C. S. Lewis and the Language of Apologetics
by Pavel Hosek
My country, the Czech Republic, is among the most atheistic countries in the world. Most Czechs are not interested in any religion. Those that are prefer all possible alternatives to Christianity. Very few nonbelievers in my country read Christian literature. There is one exception. His name is C. S. Lewis. Czech nonbelievers enjoy his books greatly and he is by far the top-selling religious author in the secular market in the Czech Republic. Many people wonder why. C. S. Lewis is certainly one of the greatest Christian writers of all time. Judging from the number of copies sold, he is the most successful author in church history. Yet the content of most of his books is certainly not bestseller material these days, as he offers his readers old doctrines of Christian orthodoxy. Generally speaking, this is not very popular stuff in contemporary Western culture.
Why is Lewis (unlike many other apologists) able to attract millions of nonbelievers? Why is it that even the atheistic Czechs enjoy his books? If the content of Lewis’ message is the same (and it is), what is so special about Lewis that he became the bestselling Christian writer and an apostle of the postmodern era? Why is it that he can speak to a stubborn Czech atheist?
A quick look at the titles of Lewis’ works gives us a hint: The Chronicles of Narnia, The Cosmic Trilogy, The Pilgrim’s Regress, The Screwtape Letters. These titles do not really sound like traditional apologetics. Lewis’ style of thinking and literary technique have little to do with abstract speculations like “Metaphysical Evidence for God” or “A Treatise on Moral Absolutes”. He used literary means and genres, rarely found in the field of Christian apologetics: poetic language, symbolism, myth, science fiction, novels, fictionary correspondence. Probably the most characteristic feature of Lewis’ literary style is his usage of metaphor, symbol and mythopoetic language. In his particular use of language, Lewis was able to employ his expertise in literary theory and history of literature, the field of scholarship which was his secular occupation.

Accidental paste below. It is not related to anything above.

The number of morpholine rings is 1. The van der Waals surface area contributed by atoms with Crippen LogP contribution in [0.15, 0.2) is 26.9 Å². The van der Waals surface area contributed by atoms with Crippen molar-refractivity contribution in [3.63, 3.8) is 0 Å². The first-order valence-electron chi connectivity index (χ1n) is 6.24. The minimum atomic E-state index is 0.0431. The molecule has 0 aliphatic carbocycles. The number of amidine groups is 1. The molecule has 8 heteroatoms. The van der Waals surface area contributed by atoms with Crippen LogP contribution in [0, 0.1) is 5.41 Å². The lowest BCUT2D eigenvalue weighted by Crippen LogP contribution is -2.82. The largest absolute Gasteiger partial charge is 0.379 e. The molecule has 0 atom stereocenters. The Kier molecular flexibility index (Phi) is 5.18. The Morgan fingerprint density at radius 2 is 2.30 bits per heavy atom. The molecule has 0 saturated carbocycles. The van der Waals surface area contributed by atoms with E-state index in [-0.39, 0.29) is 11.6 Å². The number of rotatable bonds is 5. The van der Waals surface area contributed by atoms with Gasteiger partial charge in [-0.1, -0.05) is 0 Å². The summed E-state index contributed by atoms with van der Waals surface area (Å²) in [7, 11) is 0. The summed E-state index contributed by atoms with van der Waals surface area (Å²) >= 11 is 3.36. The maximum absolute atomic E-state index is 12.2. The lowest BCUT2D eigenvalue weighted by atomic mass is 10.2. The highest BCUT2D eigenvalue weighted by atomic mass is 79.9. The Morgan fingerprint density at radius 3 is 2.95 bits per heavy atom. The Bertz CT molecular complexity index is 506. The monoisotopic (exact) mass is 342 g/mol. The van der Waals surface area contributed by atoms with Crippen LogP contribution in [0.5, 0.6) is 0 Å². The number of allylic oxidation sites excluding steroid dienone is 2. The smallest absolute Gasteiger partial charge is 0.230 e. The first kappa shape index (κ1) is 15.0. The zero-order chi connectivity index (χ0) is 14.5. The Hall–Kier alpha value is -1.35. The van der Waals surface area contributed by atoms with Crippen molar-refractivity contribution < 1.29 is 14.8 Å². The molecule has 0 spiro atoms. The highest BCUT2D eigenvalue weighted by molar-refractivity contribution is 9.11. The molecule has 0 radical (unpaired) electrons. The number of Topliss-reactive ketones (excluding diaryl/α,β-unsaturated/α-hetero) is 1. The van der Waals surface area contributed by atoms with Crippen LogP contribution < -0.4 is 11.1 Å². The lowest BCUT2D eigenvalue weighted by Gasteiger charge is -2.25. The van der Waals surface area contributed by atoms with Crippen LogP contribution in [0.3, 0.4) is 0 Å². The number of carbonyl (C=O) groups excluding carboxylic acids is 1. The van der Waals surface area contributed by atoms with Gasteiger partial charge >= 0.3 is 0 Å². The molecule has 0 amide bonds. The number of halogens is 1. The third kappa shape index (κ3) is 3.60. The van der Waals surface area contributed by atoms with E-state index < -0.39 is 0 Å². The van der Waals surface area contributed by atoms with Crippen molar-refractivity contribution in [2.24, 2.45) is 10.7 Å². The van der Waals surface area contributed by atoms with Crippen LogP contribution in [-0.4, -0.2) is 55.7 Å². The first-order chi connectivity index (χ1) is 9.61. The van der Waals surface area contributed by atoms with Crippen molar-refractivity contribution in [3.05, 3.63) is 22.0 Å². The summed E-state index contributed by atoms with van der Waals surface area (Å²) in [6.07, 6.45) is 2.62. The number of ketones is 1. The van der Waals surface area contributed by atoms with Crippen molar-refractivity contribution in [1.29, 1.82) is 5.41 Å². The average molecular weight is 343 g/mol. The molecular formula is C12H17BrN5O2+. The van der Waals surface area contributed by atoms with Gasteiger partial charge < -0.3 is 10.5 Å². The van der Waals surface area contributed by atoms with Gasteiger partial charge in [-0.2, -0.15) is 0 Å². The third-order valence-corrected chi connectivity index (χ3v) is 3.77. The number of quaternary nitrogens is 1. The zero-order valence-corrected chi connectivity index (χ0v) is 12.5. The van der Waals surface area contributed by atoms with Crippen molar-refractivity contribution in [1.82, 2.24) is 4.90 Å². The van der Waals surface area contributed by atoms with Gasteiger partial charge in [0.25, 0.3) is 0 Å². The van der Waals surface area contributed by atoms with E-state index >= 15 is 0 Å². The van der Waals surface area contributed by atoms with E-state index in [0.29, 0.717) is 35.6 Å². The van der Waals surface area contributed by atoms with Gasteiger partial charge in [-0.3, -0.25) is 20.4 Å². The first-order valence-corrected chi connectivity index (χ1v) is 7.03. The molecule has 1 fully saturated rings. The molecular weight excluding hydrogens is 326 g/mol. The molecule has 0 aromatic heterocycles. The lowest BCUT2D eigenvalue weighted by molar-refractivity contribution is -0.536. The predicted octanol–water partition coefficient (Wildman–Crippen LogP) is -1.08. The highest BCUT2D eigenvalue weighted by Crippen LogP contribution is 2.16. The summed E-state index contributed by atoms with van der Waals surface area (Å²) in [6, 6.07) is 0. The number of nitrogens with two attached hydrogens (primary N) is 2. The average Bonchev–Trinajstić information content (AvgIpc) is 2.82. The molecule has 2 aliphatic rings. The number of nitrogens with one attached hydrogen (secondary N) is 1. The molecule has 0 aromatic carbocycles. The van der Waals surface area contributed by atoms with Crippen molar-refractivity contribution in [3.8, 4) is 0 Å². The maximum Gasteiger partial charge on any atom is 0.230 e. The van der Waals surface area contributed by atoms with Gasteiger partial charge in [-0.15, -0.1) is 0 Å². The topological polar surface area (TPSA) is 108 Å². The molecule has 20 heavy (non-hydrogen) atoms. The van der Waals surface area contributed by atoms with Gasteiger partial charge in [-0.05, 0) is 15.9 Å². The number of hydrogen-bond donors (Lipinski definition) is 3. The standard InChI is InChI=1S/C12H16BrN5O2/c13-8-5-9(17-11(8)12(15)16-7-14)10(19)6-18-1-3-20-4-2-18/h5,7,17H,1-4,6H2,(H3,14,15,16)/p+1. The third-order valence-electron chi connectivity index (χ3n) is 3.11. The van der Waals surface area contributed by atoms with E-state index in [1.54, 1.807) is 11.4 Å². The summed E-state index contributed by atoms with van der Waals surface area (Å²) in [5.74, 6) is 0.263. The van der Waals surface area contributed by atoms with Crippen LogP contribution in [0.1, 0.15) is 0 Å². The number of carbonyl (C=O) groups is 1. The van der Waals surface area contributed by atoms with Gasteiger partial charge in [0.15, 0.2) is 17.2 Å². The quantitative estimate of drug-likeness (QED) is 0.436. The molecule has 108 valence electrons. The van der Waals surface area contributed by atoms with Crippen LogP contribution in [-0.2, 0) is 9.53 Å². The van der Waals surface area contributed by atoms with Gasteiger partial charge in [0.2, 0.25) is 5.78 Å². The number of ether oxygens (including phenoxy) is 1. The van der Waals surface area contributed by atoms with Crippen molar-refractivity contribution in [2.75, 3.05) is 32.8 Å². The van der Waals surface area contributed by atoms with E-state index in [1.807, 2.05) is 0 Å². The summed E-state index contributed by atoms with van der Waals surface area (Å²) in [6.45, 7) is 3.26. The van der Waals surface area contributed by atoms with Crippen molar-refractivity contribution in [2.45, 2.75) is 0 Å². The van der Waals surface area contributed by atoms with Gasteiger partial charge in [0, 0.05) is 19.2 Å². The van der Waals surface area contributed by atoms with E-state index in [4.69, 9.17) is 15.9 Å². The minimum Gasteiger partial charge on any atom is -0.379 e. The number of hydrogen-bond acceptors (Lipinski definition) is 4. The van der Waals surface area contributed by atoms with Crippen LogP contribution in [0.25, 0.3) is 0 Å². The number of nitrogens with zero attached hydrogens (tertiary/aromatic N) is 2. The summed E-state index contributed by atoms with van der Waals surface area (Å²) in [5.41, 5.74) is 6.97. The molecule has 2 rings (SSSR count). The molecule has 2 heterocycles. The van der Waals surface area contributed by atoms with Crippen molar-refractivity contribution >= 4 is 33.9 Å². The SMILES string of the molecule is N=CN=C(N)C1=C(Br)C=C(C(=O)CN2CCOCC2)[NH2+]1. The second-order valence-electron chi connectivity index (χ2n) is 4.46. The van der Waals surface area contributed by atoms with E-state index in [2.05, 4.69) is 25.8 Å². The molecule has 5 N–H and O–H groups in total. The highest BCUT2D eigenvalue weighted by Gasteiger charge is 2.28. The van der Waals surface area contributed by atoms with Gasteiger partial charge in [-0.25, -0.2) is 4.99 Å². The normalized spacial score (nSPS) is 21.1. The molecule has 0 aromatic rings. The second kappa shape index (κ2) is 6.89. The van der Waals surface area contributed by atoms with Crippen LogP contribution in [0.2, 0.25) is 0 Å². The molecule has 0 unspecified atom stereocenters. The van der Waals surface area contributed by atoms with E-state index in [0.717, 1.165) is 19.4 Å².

I believe that Lewis’ specific understanding of poetic language is what distinguishes him from most apologists, and likely also one of the most important arguments for his effectiveness in communicating the Gospel to contemporary secular people. This is precisely the case in the Czech Republic. When I was working as an editor in the Christian publishing house Navrat domu, which published most of Lewis’ books in the Czech language, the sales figures communicated a clear message: Lewis won the heart of the average Czech secular reader. In most cases, the reader would start with the The Screwtape Letters, The Chronicles of Narnia, The Great Divorce or The Cosmic Trilogy. Only later, if at all, would the reader turn to Lewis’ essays or to his more explicit apologetics.
This begs an important question: How did C. S. Lewis understand the poetic language that he employed in his most popular writings?
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